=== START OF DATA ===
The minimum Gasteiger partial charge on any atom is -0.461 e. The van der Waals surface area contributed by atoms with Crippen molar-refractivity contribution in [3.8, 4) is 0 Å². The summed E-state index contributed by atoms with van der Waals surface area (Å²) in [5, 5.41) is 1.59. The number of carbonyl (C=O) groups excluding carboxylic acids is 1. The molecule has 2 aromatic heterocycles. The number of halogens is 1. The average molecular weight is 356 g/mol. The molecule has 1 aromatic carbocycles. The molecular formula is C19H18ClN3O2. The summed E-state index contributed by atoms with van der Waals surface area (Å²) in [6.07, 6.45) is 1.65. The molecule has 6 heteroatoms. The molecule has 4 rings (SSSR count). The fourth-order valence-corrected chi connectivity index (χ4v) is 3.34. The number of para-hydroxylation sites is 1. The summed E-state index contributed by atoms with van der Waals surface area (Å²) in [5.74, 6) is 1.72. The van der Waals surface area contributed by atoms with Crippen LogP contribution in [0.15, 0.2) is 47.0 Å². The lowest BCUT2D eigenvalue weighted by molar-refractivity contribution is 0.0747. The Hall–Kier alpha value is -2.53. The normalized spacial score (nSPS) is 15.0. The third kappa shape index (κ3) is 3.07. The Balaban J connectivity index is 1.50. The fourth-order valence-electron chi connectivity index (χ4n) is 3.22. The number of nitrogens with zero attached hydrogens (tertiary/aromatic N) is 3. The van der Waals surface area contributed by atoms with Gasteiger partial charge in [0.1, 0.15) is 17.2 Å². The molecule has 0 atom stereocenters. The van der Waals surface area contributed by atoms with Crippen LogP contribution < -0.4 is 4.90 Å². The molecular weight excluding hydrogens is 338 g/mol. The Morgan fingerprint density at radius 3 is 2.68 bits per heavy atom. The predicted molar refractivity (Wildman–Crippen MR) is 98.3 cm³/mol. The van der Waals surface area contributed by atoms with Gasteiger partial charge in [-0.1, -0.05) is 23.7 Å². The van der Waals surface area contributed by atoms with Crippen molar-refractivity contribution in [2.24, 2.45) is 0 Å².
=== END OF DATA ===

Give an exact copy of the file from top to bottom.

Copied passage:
The minimum Gasteiger partial charge on any atom is -0.461 e. The van der Waals surface area contributed by atoms with Crippen molar-refractivity contribution in [3.8, 4) is 0 Å². The summed E-state index contributed by atoms with van der Waals surface area (Å²) in [5, 5.41) is 1.59. The number of carbonyl (C=O) groups excluding carboxylic acids is 1. The molecule has 2 aromatic heterocycles. The number of halogens is 1. The average molecular weight is 356 g/mol. The molecule has 1 aromatic carbocycles. The molecular formula is C19H18ClN3O2. The summed E-state index contributed by atoms with van der Waals surface area (Å²) in [6.07, 6.45) is 1.65. The molecule has 6 heteroatoms. The molecule has 4 rings (SSSR count). The fourth-order valence-corrected chi connectivity index (χ4v) is 3.34. The number of para-hydroxylation sites is 1. The summed E-state index contributed by atoms with van der Waals surface area (Å²) in [5.74, 6) is 1.72. The van der Waals surface area contributed by atoms with Crippen LogP contribution in [0.15, 0.2) is 47.0 Å². The lowest BCUT2D eigenvalue weighted by molar-refractivity contribution is 0.0747. The Hall–Kier alpha value is -2.53. The normalized spacial score (nSPS) is 15.0. The third kappa shape index (κ3) is 3.07. The Balaban J connectivity index is 1.50. The fourth-order valence-electron chi connectivity index (χ4n) is 3.22. The number of nitrogens with zero attached hydrogens (tertiary/aromatic N) is 3. The van der Waals surface area contributed by atoms with Gasteiger partial charge in [0.1, 0.15) is 17.2 Å². The molecule has 0 atom stereocenters. The van der Waals surface area contributed by atoms with Crippen LogP contribution < -0.4 is 4.90 Å². The molecular weight excluding hydrogens is 338 g/mol. The Morgan fingerprint density at radius 3 is 2.68 bits per heavy atom. The predicted molar refractivity (Wildman–Crippen MR) is 98.3 cm³/mol. The van der Waals surface area contributed by atoms with Gasteiger partial charge in [-0.1, -0.05) is 23.7 Å². The van der Waals surface area contributed by atoms with Crippen molar-refractivity contribution in [2.24, 2.45) is 0 Å².